The home-stay was very basic but comfortable enough, we had a nice vegy dinner and a couple of Chinese beers for $1. My favorite moment when I told our host that this is beer from China, and he said it wasn't. I was like common it has Chinese written all over it, it's from China to what he responded - no it's from Lasio!

Later on the guys brought back the broken motorbike. Turns out that one of the kids forgot to top up oil and the engine simply burned out. So one more point for the Chinese bile, after all it hasn't simply died on us.

As a way of entertaining themselves and us, Jay and his kids engaged into improvised karaoke performance. It's so popular over there that every self respecting Burmese teenager has a Karaoke up on his smartphone.

Next morning we left one of the kids with a broken motorbike, the plan was for him to push it downhill to the next small town where there is a garage. He told Jay if I haven't called by end of the day please come and find me...

We rented a really shitty, oil leaking bike from one of the local guys. That guy wouldn't rent us his good bike even if it was for a half of a day, instead he gave us the shitty one and asked for $20. Jay said it was a really dick move, as the guy new we were desperate and in Kyaukme you could buy a used bike like that for $50.

We were off to the tea plantations...

In the next village we visited Jay's family. He sent one of his cousins to drop off the rented bike and got the the other one to take a position of substitute driver with his good bike.

After that we came down towards rice fields, which gave us a very welcome change to lush green from the gray dusty hills.


By 5 pm we were dropped of at the highway bus station to catch a bus for Inle Lake.

Great trip, great value for money, the fee we payed included everything we had on the trek (except $1 beer obviously). Jay and his kids are very keen and sincere and I would definitely recommend them.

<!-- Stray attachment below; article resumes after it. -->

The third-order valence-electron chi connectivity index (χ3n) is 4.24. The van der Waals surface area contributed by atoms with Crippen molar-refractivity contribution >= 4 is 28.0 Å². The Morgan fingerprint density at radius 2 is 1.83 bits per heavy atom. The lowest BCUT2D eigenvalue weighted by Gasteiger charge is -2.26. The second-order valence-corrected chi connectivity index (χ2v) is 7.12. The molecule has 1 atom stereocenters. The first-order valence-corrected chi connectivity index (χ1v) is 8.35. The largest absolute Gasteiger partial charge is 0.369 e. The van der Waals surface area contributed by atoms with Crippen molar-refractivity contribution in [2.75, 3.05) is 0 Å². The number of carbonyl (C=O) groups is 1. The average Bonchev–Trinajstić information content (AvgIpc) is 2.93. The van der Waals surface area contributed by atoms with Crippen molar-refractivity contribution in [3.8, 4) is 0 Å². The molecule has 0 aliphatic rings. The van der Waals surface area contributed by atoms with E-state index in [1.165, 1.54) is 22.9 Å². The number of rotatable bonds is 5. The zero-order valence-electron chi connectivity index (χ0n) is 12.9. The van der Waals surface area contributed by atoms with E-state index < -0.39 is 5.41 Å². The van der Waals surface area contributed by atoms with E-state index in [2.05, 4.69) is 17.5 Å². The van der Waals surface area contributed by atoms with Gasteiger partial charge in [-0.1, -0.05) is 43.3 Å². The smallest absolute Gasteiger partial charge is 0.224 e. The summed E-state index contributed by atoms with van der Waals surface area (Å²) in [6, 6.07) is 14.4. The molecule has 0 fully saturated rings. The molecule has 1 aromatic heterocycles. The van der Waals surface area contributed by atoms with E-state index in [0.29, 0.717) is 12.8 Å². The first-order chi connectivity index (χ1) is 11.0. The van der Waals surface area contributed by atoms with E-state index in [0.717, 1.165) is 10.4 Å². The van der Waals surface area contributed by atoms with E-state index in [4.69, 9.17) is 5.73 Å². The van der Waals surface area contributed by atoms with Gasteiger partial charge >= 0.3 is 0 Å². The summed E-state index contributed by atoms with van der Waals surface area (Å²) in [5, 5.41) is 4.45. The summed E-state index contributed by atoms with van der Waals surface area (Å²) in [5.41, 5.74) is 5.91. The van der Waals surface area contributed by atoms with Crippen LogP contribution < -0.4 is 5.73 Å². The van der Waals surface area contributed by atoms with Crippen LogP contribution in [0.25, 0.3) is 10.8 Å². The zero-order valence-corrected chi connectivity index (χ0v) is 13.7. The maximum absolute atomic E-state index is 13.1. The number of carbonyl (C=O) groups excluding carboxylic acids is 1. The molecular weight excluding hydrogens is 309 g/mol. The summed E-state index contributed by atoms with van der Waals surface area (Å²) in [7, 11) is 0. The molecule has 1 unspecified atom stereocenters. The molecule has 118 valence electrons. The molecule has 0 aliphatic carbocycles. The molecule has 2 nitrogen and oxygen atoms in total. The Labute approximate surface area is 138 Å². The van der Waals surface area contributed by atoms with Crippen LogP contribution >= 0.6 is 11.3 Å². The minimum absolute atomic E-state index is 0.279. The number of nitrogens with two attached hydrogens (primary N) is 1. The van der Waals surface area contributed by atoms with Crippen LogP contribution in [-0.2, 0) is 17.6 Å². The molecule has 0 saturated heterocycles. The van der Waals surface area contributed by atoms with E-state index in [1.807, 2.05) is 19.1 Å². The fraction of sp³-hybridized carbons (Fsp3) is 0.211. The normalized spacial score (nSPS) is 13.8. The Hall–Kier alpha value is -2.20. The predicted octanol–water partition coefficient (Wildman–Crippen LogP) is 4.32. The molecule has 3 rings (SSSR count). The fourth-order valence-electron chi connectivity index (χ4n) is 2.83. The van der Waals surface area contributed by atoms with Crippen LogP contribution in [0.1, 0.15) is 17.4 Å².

More on our Myanmar trip

Posted by dima.safr 04:17 Archived in Myanmar Tagged trek tea plantation myanmar backpacking costs independent village_trek motorbike_trekking kyaukme shan_state Comments (3)

3 weeks in Myanmar - Independent backpacking

Sample Itinerary, top highlights, transportation, accommodations, costs

This is my 3 week itinerary around Myanmar. We aimed to fit as many as possible sites which provide for variety of activities, while deliberately avoiding beaches (this because we had plenty of that on Tiaman island.)


Get To
Fly in from KL with Air Asia for next to nothing. A $10 taxi ride from the airport.

Top Highlights

  • Yangon itself - a great place to get a sense of Myanmar. Get accustom to pollution, street food and buzzing nightlife around the pub street.
  • Shwedagon Paya- the biggest and greatest Pagoda complex in Myanmar, a good place to visit at the beginning before you become totally sick and tired of Pagodas. $8. Make sure to cover your legs (man and women) otherwise you will be pressured into buying a Burmese skirt. I got one which made for a nice souvenir, don't see myself wearing it around London though.
  • take a circular ride around Yangon. $1 from central train station (site to behold!).

Where to Stay
Mahabandoola Guesthouse, Cnr of 32nd st and Mahabandoola Rd (directly opposite Sule Pagoda) - $12 double.


Get To
Take a train. No need to book, just turn up at the ticket office an hour before, someone will see you take you into the station chief's office and write up a foreigners ticket - first class $1. Foreigners now pay in Kyat and the same fairs as locals.